March '24 Market Report

In February and March, global stock markets saw a significant upturn, driven by US stocks, which led the MSCI AC World index to achieve a robust 5.2% monthly gain. The momentum behind the market's rise has subtly shifted towards expectations of economic vigor, bolstered by strong job markets and the promising prospects of Artificial Intelligence (AI), while the anticipation for cuts in interest rates has diminished.

Inflation rates remained largely stable, with the UK's consumer price index (CPI) reporting a 4% increase year-over-year, consistent with the previous month and slightly above December's 3.9%. In contrast, the Eurozone's inflation dropped to the lowest point in the current cycle. Despite a smaller-than-anticipated decrease in the US CPI, the US core personal consumption expenditures price index, a key measure for the Federal Reserve, matched the expected 2.8% annual increase.

The persistent inflation rates above the targets set by central banks, combined with robust employment data, have led to a reassessment of interest rate cuts predictions. Initially, there were optimistic projections for significant reductions in central bank base rates in 2024, but these have since been adjusted. The futures market now anticipates four 25-basis-point cuts in the Federal Reserve's funds rate by the end of the year, a decrease from the seven previously forecasted, with the initial adjustment expected in June.

Updates on monetary policy from the Federal Reserve, the Bank of England, and the European Central Bank are highly anticipated in the upcoming weeks. While no changes are forecasted for their March meetings, investors will be keenly observing for any indications of potential rate movements in early summer.

Economic indicators, especially employment data, will remain critical. A marked deterioration in job figures could compel central banks to abandon their current cautious approach. Having responded too slowly to inflation initially, there's concern they might prematurely assume success before fully containing inflation.

The geopolitical landscape continues to be fraught with uncertainty, with implications for financial markets. A recent surge in oil prices to the highest level since November could reignite inflationary concerns if the trend continues.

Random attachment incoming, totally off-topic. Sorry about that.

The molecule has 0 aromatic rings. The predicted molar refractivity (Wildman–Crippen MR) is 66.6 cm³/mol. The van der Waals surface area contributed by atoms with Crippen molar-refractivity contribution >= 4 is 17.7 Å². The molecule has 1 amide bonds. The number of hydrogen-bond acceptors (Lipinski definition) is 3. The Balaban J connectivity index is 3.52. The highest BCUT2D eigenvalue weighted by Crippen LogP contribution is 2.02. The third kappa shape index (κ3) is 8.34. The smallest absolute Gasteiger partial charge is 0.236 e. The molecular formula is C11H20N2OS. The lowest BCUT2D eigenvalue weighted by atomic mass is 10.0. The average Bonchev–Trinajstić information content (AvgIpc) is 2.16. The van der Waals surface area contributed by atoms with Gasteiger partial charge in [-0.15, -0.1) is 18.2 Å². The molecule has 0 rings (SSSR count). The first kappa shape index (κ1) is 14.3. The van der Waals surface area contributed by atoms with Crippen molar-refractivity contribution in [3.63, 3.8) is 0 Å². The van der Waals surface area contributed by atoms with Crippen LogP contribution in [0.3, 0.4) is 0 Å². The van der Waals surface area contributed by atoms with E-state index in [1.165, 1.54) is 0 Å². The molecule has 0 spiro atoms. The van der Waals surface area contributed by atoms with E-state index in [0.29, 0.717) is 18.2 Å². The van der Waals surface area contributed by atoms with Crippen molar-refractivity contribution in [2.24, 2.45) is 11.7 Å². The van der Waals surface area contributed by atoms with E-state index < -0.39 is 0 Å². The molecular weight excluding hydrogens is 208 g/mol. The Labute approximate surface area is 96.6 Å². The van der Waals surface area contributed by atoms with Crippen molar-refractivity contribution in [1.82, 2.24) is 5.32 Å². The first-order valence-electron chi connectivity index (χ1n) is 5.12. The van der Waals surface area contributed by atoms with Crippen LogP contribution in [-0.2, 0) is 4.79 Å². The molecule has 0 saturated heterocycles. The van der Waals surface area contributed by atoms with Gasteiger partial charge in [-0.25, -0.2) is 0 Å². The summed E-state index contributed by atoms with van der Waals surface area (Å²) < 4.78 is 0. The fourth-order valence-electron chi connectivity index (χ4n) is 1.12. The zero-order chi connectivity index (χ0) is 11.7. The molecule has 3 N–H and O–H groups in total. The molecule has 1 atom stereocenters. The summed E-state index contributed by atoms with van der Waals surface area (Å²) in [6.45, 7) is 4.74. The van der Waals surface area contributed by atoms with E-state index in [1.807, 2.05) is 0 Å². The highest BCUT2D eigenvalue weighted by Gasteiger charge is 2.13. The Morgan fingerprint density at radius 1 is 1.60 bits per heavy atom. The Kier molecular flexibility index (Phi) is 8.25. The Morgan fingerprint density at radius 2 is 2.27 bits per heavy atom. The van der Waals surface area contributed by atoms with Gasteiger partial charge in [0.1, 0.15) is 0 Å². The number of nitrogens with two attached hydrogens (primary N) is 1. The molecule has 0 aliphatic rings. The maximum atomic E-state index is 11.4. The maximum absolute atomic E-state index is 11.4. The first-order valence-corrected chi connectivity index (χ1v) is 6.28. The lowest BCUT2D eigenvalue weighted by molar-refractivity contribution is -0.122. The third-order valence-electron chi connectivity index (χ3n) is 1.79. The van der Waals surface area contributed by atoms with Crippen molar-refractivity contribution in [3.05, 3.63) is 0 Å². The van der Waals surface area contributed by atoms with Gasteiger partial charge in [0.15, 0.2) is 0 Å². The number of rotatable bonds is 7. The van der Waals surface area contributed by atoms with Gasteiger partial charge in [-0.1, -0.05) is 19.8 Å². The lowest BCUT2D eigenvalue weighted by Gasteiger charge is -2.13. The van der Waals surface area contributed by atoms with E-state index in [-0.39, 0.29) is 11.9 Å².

US stocks outshined global benchmarks in February, led by major technology firms. Nvidia, in particular, reported an impressive 265% surge in quarterly revenues, significantly boosting its future sales outlook. This resulted in an unprecedented daily increase in market value, propelling Nvidia's valuation over $2 trillion, ranking it behind only Apple and Microsoft in market capitalization. This event not only impacted US markets but also had a positive effect globally, underscoring the influence of major tech companies.

Despite the overall market rally since October, UK stocks have not kept pace with their US and European counterparts, hindered by a heavier concentration of value stocks and less favored sectors, as well as concerns over China's economy.

While the outlook for stocks remains optimistic, the recent run-up in prices warrants caution. Valuation and market sentiment are approaching the high end of historical ranges, with numerous potential risks looming, including the possibility of central banks maintaining tight monetary policy, a resurgence of inflation, and political instability.

Oil prices have drawn increased attention, rising to four-month highs. This is partly due to extended production cuts by OPEC+ members, led by Saudi Arabia, which aims to bolster the market.

Gold prices remained steady in February but saw a significant increase in March, nearing record highs achieved in early December.

The British pound has experienced an unusually stable exchange rate against the US dollar in 2024, with February marking one of the narrowest monthly fluctuations in over three years. Similar monetary policies and economic trajectories between the UK and the US have kept the exchange rate within a tight 1.25-1.28 range.